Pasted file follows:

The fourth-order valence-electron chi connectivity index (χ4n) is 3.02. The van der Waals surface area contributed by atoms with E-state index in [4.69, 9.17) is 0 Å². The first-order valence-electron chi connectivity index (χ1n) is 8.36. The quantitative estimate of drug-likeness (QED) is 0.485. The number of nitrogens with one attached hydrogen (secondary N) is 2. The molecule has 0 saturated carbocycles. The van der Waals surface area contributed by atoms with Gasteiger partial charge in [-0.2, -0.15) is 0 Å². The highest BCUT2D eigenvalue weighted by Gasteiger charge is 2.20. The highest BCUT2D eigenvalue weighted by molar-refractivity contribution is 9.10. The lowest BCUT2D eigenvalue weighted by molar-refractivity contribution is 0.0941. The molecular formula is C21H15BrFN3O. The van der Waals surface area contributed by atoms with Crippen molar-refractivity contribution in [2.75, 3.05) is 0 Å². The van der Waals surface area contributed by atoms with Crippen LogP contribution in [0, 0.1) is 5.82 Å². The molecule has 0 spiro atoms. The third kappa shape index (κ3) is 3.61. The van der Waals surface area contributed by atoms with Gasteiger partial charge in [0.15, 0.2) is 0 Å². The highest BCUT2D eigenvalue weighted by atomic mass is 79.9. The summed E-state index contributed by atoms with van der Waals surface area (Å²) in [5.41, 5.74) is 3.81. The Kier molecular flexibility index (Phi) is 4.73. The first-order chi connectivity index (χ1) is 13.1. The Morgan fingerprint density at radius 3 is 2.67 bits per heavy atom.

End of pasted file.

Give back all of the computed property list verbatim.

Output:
The fourth-order valence-electron chi connectivity index (χ4n) is 3.02. The van der Waals surface area contributed by atoms with E-state index in [4.69, 9.17) is 0 Å². The first-order valence-electron chi connectivity index (χ1n) is 8.36. The quantitative estimate of drug-likeness (QED) is 0.485. The number of nitrogens with one attached hydrogen (secondary N) is 2. The molecule has 0 saturated carbocycles. The van der Waals surface area contributed by atoms with Gasteiger partial charge in [-0.2, -0.15) is 0 Å². The highest BCUT2D eigenvalue weighted by Gasteiger charge is 2.20. The highest BCUT2D eigenvalue weighted by molar-refractivity contribution is 9.10. The lowest BCUT2D eigenvalue weighted by molar-refractivity contribution is 0.0941. The molecular formula is C21H15BrFN3O. The van der Waals surface area contributed by atoms with Crippen molar-refractivity contribution in [2.75, 3.05) is 0 Å². The van der Waals surface area contributed by atoms with Crippen LogP contribution in [0, 0.1) is 5.82 Å². The molecule has 0 spiro atoms. The third kappa shape index (κ3) is 3.61. The van der Waals surface area contributed by atoms with Gasteiger partial charge in [0.15, 0.2) is 0 Å². The highest BCUT2D eigenvalue weighted by atomic mass is 79.9. The summed E-state index contributed by atoms with van der Waals surface area (Å²) in [5.41, 5.74) is 3.81. The Kier molecular flexibility index (Phi) is 4.73. The first-order chi connectivity index (χ1) is 13.1. The Morgan fingerprint density at radius 3 is 2.67 bits per heavy atom.